1. Literally translated, “bésame el culo” means “kiss my ass.”

        “Sláinte!” is a toast, like “Na zdrowie!” (“to your health!”) in Polish.

        Here endeth the lesson.

  6. Happy Saint Patrick’s Day to one and all. Didja know that Saint Patrick chased all the snakes out of Ireland? We ought to pray to him to do the same neat trick for Bridgeport politics, eh? That would be a REALLY neat trick!

  7. The Oracle of Omaha Steaks

    I had a beautiful Corned Beef and Cabbage luncheon at O’Viale’s this noon. Sorry but they are now sold out.

    Today reminds me of a story when times were very dear in Ireland, although the economy of the Irish Tiger has turned into Gaelic Pussy.

    It took place in Port Magee in the County of Kerry.

    Farmer McCarthy, a dairy farmer, offered to the poor and waif-like woman, Widow Brown, who had fallen upon difficult times.

    Farmer McCarthy said to the Widow Brown, “Widow Brown could I offer you some milk? Widow Brown replied: “Oh that would be lovely Farmer McCarthy!”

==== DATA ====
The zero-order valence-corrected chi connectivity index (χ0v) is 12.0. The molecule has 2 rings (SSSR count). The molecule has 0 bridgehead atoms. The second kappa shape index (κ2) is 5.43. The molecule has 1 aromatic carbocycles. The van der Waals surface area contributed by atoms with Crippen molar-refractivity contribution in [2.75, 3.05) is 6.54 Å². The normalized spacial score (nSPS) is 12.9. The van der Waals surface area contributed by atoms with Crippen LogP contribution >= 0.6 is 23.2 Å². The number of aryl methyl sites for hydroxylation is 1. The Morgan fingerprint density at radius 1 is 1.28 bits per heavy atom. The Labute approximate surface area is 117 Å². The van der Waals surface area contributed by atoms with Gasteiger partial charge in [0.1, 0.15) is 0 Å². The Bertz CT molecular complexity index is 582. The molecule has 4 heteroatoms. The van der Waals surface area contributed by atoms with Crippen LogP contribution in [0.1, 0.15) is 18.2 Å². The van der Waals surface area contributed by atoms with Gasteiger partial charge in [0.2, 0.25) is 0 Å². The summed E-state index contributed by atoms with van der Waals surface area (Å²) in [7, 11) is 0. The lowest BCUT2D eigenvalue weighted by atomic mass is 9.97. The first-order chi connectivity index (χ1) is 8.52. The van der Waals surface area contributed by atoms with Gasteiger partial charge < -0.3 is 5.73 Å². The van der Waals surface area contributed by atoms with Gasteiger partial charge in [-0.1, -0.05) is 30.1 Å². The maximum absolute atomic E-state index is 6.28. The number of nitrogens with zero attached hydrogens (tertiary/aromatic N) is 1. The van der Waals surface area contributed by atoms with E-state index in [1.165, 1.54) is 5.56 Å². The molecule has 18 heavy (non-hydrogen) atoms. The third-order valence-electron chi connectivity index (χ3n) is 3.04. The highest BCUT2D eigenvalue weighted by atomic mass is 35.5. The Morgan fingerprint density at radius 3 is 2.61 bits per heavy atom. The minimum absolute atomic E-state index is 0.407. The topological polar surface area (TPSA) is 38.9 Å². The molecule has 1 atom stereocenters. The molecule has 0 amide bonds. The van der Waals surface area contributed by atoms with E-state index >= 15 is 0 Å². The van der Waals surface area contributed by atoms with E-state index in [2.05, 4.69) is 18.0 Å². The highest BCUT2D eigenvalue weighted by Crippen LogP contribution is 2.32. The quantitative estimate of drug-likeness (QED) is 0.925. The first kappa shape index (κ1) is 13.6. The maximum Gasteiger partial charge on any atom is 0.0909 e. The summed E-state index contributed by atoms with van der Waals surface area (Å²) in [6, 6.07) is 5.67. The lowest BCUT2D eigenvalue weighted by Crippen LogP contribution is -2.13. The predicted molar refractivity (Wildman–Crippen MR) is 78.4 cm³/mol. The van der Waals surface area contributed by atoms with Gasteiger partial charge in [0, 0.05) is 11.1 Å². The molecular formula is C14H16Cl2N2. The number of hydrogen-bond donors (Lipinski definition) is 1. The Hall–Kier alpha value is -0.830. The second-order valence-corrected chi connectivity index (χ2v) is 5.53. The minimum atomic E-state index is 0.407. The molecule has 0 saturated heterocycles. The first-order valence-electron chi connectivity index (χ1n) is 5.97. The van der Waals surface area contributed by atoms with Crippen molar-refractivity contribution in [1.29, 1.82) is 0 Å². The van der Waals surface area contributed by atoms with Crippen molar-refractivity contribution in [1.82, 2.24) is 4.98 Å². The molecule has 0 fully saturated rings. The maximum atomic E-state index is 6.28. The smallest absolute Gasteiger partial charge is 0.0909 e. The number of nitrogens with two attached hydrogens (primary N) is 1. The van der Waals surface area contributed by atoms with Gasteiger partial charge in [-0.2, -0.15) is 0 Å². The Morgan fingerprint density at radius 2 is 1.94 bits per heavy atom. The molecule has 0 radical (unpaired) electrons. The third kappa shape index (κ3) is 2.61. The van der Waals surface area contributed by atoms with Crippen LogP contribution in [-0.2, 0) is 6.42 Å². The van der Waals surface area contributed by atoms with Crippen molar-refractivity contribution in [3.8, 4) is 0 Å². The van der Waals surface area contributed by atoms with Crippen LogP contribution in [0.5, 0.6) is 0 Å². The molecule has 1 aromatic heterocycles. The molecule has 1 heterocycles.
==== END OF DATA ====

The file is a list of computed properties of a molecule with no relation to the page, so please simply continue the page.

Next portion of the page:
To wit, Farmer McCarthy inquired to the good widow; “Would you like it Pasteurized?”

    The Widow Brown instantly replied with a hand gesture across her chest and said: “No! Up to me TITTIES would be fine!!”

    Happy St. Patrick’s Day to All U Can Eat and Drink today.

  8. One day Jesus is walking through Bethlehem with his disciples when he comes across a crowd about to stone a woman for prostitution. Jesus holds up His hand and calms the crowd wondrously. Turning to the crowd, He says “Let he who is without sin cast the first stone.” A few seconds later a rock comes flying out of the crowd and bonks the whore straight between the eyes. Jesus turns to the crowd and says, “Y’know mother, sometimes you really piss me off!”

  9. Lennie,
    One of the best corned beef and cabbage lunches I ever had was at Ralph and Rich’s. Couldn’t make the parade today. People with real jobs don’t get St. Patrick’s Day off, whether you’re Irish or not. Some years I could take a half a day but this year there is no time for that.
    So I had to schlep into work today and be satisfied with Judith taking me out for St. Patrick’s Day lunch at Tommy Sullivan’s in Branford.
    May have been the second-best St. Paddy’s Day lunch that I ever had.